Supported by Pascal 2 Network of Excellence
Keywords: Active learning, grammatical inference, DFA and grammars
Zulu is an active learning competition. Participants are to build
algorithms that can learn deterministic finite automata (DFA) by making
the smallest number of membership queries to the server/oracle.
When learning language models, techniques usually make use of huge corpora
that are unavailable in many less resourced languages (such as the Zulu
language). One possible way around this problem is to interrogate an
expert with a number of chosen queries, in an interactive mode, until a
satisfying language model is reached. In this case, an important indicator
of success is the amount of energy the expert has spent in order for
learning to be successful. A nice learning paradigm covering this
situation is that of Query Learning, introduced by Dana Angluin.
In the field of Grammatical Inference, Query Learning was thoroughly
investigated to learn deterministic finite automata (DFA). As negative
results, it was proved that DFA could not be learned from just a
polynomial number of membership queries nor from just a polynomial number
of strong equivalence queries. On the other hand, algorithm L* designed by
Angluin, was proved to learn DFA from a polynomial number of both
membership and equivalence queries. These results yield several
successfull applications in Robotics, Games and Agents Technologies,
Information Retrieval, Hardware and Software Verification.
However, what has not been hardly studied is how to optimise the learning
task by trying to minimize the number of queries while making queries for
which the Oracle’s work and answers are simple. These are strong
motivations for stemming research in the direction of developing new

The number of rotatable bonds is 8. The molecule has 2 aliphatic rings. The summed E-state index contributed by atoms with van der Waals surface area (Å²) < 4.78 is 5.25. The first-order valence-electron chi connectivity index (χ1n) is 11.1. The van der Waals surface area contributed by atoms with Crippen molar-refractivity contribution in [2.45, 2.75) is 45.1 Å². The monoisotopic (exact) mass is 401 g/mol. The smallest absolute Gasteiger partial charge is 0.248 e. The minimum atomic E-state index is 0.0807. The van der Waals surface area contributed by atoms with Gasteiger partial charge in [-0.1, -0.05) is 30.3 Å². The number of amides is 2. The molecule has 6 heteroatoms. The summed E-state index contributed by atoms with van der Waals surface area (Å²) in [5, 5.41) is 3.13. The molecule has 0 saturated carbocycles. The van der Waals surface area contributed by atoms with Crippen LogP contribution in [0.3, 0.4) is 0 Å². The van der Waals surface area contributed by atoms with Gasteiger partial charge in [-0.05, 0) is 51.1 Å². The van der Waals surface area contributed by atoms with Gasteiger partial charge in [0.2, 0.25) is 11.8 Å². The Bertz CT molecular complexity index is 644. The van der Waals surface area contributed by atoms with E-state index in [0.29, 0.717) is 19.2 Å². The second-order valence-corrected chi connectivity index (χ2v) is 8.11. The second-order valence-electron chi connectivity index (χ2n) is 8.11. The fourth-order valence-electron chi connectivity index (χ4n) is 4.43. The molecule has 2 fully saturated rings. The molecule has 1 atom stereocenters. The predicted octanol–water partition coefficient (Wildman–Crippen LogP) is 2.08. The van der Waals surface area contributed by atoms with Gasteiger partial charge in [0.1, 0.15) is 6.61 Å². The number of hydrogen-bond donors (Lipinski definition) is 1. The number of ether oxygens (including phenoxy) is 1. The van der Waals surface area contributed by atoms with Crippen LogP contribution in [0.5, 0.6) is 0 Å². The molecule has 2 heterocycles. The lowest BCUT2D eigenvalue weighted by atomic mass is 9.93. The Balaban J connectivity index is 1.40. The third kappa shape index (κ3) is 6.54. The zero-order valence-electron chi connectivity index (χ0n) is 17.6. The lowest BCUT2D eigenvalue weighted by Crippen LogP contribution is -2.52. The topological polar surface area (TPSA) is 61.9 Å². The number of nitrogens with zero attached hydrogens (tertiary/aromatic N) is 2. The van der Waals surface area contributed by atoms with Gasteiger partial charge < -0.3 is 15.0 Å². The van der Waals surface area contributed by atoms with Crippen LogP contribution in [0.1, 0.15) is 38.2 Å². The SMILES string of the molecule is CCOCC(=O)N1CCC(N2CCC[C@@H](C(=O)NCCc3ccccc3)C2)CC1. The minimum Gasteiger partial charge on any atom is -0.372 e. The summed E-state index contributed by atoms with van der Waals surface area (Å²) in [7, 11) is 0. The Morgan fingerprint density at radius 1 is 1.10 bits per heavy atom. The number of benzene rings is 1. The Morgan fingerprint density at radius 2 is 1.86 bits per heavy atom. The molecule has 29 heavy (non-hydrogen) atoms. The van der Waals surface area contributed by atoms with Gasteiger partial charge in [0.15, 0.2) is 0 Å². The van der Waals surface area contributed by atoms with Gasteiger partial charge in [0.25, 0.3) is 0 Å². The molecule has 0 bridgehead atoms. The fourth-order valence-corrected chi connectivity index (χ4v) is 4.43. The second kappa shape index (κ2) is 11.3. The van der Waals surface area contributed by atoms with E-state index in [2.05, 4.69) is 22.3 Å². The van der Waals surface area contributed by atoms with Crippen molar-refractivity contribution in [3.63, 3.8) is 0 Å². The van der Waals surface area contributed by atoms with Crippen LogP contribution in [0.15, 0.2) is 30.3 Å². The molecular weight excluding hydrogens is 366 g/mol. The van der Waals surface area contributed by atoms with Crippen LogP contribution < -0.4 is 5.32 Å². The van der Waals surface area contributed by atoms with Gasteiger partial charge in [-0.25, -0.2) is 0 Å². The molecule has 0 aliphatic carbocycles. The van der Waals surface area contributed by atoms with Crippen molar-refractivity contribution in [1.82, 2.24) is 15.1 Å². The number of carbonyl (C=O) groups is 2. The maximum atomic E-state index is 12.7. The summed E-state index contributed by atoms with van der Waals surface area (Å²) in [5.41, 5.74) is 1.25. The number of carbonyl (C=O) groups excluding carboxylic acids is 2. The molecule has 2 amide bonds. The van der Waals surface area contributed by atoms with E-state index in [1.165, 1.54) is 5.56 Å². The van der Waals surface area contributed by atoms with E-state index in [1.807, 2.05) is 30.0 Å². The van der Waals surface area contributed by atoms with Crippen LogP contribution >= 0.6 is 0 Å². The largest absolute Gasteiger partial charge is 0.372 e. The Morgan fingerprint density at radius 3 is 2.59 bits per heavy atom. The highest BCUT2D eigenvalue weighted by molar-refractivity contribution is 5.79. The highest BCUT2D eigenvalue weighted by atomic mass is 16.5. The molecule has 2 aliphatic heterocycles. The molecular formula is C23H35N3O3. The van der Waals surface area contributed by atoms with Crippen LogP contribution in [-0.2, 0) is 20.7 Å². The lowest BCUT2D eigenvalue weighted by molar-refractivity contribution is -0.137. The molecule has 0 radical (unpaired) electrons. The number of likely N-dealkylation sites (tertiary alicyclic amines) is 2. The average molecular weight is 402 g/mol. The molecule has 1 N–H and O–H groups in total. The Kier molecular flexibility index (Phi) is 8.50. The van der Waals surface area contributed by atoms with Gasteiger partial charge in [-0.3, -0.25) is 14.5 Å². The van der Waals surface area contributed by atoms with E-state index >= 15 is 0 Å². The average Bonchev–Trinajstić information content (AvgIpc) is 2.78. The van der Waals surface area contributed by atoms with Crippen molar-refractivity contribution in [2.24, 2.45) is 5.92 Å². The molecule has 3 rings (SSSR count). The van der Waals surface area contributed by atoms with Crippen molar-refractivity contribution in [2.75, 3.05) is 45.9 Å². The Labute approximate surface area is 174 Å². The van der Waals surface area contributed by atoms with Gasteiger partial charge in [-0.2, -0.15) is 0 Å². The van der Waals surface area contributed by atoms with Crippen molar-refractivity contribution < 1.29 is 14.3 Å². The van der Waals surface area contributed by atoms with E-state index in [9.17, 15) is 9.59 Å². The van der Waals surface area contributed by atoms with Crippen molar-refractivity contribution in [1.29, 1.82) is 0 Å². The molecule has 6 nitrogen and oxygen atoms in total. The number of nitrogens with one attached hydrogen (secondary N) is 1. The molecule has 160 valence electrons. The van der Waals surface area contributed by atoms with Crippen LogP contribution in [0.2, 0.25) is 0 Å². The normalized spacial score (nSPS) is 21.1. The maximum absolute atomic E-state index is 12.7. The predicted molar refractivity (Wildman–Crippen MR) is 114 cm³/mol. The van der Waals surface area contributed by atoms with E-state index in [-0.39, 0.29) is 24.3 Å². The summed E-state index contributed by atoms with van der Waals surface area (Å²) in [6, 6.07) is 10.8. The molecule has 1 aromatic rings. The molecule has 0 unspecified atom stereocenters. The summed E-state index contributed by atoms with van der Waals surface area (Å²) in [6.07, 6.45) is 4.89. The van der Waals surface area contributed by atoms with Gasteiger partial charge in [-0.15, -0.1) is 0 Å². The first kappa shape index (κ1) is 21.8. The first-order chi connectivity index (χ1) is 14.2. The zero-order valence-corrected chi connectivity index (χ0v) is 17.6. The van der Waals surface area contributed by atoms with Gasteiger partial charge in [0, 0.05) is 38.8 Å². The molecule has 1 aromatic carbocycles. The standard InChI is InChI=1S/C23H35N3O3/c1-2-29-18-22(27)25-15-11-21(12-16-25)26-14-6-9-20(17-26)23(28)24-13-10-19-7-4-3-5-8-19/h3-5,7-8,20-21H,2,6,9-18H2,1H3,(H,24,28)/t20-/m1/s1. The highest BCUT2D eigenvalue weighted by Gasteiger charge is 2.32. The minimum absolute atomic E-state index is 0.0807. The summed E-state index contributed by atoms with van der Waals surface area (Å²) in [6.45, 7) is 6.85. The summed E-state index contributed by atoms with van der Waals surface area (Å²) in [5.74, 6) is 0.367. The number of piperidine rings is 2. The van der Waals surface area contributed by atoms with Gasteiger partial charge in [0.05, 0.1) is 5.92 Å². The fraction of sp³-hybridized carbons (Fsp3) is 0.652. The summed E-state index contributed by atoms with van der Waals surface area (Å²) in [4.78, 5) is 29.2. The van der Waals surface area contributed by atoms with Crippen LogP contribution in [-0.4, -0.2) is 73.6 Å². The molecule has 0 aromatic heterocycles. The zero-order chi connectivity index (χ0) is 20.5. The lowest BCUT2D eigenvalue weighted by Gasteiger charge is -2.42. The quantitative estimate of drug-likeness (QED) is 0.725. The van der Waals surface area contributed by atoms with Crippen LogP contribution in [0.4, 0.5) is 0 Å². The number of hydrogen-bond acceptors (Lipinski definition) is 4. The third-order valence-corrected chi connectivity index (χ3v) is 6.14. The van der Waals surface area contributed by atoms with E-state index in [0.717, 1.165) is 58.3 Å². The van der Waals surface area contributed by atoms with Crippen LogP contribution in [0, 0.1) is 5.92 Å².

interactive learning strategies and algorithms, that is the aim of this
Zulu (http://labh-curien.univ-st-etienne.fr/zulu/) is both a web based
platform simulating an Oracle in a DFA learning task and a competition.
As a web platform, Zulu allows users to generate tasks, to interact with
the Oracle in learning sessions and to record the results of the users. It
provides the users with a baseline algorithm written in JAVA, or the
elements allowing to build from scratch a new learning algorithm capable
of interacting with the server.
The server can be accessed by any user/learner who has opened an account.
The server acts as an Oracle for membership queries. A player can log in
and ask for a target DFA. The server then computes how many queries it
needs to learn a reasonable machine (reasonable means less than 30%
classification errors), and invites the player to interact in a learning
session in which he can ask up to that number of queries.
At the end of the learning process the server gives the learner a set of
unlabelled strings (a test set). The labels the learner submits are used
to compute his score.
As a starting point the baseline algorithm, which is a simple variation of
L*, with some sampling done to simulate equivalence queries, is given to
the user, who can therefore play with some simple JAVA code for a start.
The competition itself will be held in the spring of 2010 and the results
will be presented during a special session at the International Colloquium
on Grammatical Inference in Valencia, Spain, September 13-16, 2010
* from now to March 1st, 2010: Zulu platform is open, anyone may
register and have fun
* March 1st: Official beginning of the competition
* May 15th: Deadline for scoring, submissions closed
* June 1st: Notifications of the results
* June 20th: Deadline for submission of abstracts explaining
* September 13-16th: workshop at ICGI
Prizes and publications:
The winner of the Zulu competition will receive a prize, to be announced
on the Zulu webpage. Participants are encouraged to present their
innovations either as full papers to the ICGI 2010 conference, or as
extended abstracts to the Zulu workshop that will be organised during
ICGI. A journal special issue will also be considered.
* Dana Angluin, Yale University, USA
* Leo Becerra Bonache, Universidad de Tarragona, Spain
* François Coste, IRISA, Rennes, France
* Alex Clark, Royal Holloway University of London, UK
* Ricard Gavalda, Universidad Politecnica de Barcelona, Spain
* Colin de la Higuera, University of Nantes, France
* Jean-Christophe Janodet, University of Lyon, France
* Aurelien Lemay, University of Lille, France
* Laurent Miclet, ENSAT Lannion and IRISA, France
* Tim Oates, University of Maryland, USA
* Anssi Yli Jyra, University of Helsinki, Finland
* Menno van Zaanen, Tilburg University, The Netherlands